In 1926 Kreisler acquired the c. 1730 Guarneri ‘del Gesù’ which is named after him and is today the violin most associated with him. Owned by Jean-Andoche Junot, one of Napoleon’s generals who was given the title Duke of Abrantès, it was seized when Junot’s ship was captured by British privateers in the Napoleonic wars and ended up in Whitehaven, where the vicar bought it for £2 from the sailors. He sold it to the collector William Thomson, who branded his initials into the scroll, and it passed through several more owners, including ‘two ladies named Day’, before finding its true haven with the immortal Fritz. It was highly praised by Alfred Hill, who wrote in a letter dated November 1926: ‘My father declared the violin to be the finest Guarneri he had ever seen. I recognize it to be one of the few of the first rank.’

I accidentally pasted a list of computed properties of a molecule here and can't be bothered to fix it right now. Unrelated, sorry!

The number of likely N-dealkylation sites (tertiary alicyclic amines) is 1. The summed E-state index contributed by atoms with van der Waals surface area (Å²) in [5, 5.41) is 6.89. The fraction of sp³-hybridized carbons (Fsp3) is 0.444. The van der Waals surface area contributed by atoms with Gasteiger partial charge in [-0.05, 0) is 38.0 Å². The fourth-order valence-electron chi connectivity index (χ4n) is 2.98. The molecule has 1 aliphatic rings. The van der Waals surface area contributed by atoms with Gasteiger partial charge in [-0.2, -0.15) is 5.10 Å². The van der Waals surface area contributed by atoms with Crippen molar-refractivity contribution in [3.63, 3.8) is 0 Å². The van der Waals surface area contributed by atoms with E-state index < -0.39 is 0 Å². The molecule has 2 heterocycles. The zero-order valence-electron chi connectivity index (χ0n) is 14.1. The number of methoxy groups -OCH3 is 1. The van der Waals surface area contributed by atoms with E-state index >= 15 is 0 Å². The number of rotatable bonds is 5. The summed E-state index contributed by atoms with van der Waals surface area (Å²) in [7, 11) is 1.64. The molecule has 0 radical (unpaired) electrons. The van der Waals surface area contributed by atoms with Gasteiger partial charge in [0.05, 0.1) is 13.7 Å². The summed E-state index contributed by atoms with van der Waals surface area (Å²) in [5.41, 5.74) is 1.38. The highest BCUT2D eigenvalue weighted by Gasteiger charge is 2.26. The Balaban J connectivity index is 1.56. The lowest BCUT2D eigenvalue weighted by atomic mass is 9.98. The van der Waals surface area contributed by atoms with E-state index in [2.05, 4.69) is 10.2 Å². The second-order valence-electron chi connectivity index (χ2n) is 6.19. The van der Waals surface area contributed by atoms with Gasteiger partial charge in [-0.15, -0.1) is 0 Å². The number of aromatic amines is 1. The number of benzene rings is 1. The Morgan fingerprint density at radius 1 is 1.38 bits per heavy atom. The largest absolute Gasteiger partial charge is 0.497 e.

By the 1930s this Guarneri had supplanted the 1733 Strad in Kreisler’s affections. It was this fiddle that his wife, Harriet, brought to the hospital in 1941, a month after he had been knocked down by a truck in a New York street. Worried that his ability to recall music might have been affected, Harriet asked him to play part of the Andante of the Mendelssohn Concerto – which he did, flawlessly. I suspect the 1935 re-recording of the Mendelssohn Concerto with Sir Landon Ronald, the 1936 re-recordings of the Brahms and Beethoven concertos with Barbirolli and the 1939 re-make of Mozart’s K218 with Sir Malcolm Sargent were played on this Guarneri. Sir Malcolm recalled that at the 1939 sessions, ‘an orchestral player asked me if I could persuade Kreisler to try his violin. Kreisler graciously consented, and was soon overwhelmed by similar requests. Violin after violin was played. The magnificent tone produced by each was a revelation to the owner!’  Kreisler bequeathed the Guarneri to the Washington Library of Congress and handed it over in 1952, when he was no longer giving concerts.